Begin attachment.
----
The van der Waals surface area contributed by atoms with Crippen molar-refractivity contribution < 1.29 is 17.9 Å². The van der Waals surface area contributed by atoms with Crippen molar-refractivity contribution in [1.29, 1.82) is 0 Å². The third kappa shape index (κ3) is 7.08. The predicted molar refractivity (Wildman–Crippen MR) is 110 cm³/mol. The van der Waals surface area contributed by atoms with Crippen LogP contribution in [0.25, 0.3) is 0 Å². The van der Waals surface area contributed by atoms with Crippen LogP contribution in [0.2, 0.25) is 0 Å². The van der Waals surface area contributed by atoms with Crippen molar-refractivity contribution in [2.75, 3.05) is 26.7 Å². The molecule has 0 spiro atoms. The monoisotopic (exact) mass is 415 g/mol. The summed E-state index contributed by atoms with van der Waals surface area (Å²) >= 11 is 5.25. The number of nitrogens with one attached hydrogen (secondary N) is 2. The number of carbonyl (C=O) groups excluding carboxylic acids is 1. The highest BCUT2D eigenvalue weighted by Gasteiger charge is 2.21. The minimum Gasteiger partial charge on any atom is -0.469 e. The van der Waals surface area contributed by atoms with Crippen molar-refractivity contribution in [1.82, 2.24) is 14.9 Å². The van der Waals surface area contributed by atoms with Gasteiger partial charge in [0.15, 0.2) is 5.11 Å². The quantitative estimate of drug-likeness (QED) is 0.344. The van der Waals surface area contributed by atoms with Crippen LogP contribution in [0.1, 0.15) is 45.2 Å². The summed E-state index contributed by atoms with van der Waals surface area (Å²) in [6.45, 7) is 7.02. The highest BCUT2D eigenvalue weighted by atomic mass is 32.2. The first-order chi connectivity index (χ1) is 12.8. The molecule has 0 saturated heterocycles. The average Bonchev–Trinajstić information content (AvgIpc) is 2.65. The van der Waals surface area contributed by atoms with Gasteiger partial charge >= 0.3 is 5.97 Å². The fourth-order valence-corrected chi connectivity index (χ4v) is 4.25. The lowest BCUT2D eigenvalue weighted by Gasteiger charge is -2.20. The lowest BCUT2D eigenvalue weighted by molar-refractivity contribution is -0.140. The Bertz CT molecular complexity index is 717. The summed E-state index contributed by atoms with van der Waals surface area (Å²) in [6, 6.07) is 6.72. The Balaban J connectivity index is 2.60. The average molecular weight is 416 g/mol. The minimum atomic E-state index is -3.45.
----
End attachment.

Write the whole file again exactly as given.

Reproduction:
The van der Waals surface area contributed by atoms with Crippen molar-refractivity contribution < 1.29 is 17.9 Å². The van der Waals surface area contributed by atoms with Crippen molar-refractivity contribution in [1.29, 1.82) is 0 Å². The third kappa shape index (κ3) is 7.08. The predicted molar refractivity (Wildman–Crippen MR) is 110 cm³/mol. The van der Waals surface area contributed by atoms with Crippen LogP contribution in [0.25, 0.3) is 0 Å². The van der Waals surface area contributed by atoms with Crippen LogP contribution in [0.2, 0.25) is 0 Å². The van der Waals surface area contributed by atoms with Crippen molar-refractivity contribution in [2.75, 3.05) is 26.7 Å². The molecule has 0 spiro atoms. The monoisotopic (exact) mass is 415 g/mol. The summed E-state index contributed by atoms with van der Waals surface area (Å²) >= 11 is 5.25. The number of nitrogens with one attached hydrogen (secondary N) is 2. The number of carbonyl (C=O) groups excluding carboxylic acids is 1. The highest BCUT2D eigenvalue weighted by Gasteiger charge is 2.21. The minimum Gasteiger partial charge on any atom is -0.469 e. The van der Waals surface area contributed by atoms with Crippen molar-refractivity contribution in [1.82, 2.24) is 14.9 Å². The van der Waals surface area contributed by atoms with Gasteiger partial charge in [0.15, 0.2) is 5.11 Å². The quantitative estimate of drug-likeness (QED) is 0.344. The van der Waals surface area contributed by atoms with Crippen LogP contribution in [0.1, 0.15) is 45.2 Å². The summed E-state index contributed by atoms with van der Waals surface area (Å²) in [6.45, 7) is 7.02. The highest BCUT2D eigenvalue weighted by atomic mass is 32.2. The first-order chi connectivity index (χ1) is 12.8. The molecule has 0 saturated heterocycles. The average Bonchev–Trinajstić information content (AvgIpc) is 2.65. The van der Waals surface area contributed by atoms with Gasteiger partial charge >= 0.3 is 5.97 Å². The fourth-order valence-corrected chi connectivity index (χ4v) is 4.25. The lowest BCUT2D eigenvalue weighted by Gasteiger charge is -2.20. The lowest BCUT2D eigenvalue weighted by molar-refractivity contribution is -0.140. The Bertz CT molecular complexity index is 717. The summed E-state index contributed by atoms with van der Waals surface area (Å²) in [6, 6.07) is 6.72. The Balaban J connectivity index is 2.60. The average molecular weight is 416 g/mol. The minimum atomic E-state index is -3.45.